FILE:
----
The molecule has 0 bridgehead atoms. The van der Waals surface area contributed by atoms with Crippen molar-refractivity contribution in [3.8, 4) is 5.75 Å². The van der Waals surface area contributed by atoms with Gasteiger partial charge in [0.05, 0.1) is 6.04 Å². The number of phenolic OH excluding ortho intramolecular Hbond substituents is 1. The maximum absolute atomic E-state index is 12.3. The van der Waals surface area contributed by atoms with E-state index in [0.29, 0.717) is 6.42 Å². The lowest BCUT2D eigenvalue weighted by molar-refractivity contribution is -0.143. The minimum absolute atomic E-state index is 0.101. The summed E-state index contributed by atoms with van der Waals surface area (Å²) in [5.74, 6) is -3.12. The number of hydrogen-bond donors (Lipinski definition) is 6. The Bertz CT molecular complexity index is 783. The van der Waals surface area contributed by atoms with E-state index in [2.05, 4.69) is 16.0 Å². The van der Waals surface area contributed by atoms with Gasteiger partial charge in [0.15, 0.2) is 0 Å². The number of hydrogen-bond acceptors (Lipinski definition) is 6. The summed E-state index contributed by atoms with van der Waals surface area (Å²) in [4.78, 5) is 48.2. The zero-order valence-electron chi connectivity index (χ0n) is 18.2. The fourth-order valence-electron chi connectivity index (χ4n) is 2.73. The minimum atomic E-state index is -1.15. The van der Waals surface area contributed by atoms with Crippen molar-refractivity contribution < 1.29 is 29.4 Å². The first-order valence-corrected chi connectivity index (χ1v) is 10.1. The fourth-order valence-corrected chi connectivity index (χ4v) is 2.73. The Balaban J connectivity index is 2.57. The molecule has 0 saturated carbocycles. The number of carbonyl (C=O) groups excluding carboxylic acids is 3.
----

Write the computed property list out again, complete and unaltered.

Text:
The molecule has 0 bridgehead atoms. The van der Waals surface area contributed by atoms with Crippen molar-refractivity contribution in [3.8, 4) is 5.75 Å². The van der Waals surface area contributed by atoms with Gasteiger partial charge in [0.05, 0.1) is 6.04 Å². The number of phenolic OH excluding ortho intramolecular Hbond substituents is 1. The maximum absolute atomic E-state index is 12.3. The van der Waals surface area contributed by atoms with E-state index in [0.29, 0.717) is 6.42 Å². The lowest BCUT2D eigenvalue weighted by molar-refractivity contribution is -0.143. The minimum absolute atomic E-state index is 0.101. The summed E-state index contributed by atoms with van der Waals surface area (Å²) in [5.74, 6) is -3.12. The number of hydrogen-bond donors (Lipinski definition) is 6. The Bertz CT molecular complexity index is 783. The van der Waals surface area contributed by atoms with E-state index in [2.05, 4.69) is 16.0 Å². The van der Waals surface area contributed by atoms with Gasteiger partial charge in [0.15, 0.2) is 0 Å². The number of hydrogen-bond acceptors (Lipinski definition) is 6. The summed E-state index contributed by atoms with van der Waals surface area (Å²) in [4.78, 5) is 48.2. The zero-order valence-electron chi connectivity index (χ0n) is 18.2. The fourth-order valence-electron chi connectivity index (χ4n) is 2.73. The minimum atomic E-state index is -1.15. The van der Waals surface area contributed by atoms with Crippen molar-refractivity contribution < 1.29 is 29.4 Å². The first-order valence-corrected chi connectivity index (χ1v) is 10.1. The fourth-order valence-corrected chi connectivity index (χ4v) is 2.73. The Balaban J connectivity index is 2.57. The molecule has 0 saturated carbocycles. The number of carbonyl (C=O) groups excluding carboxylic acids is 3.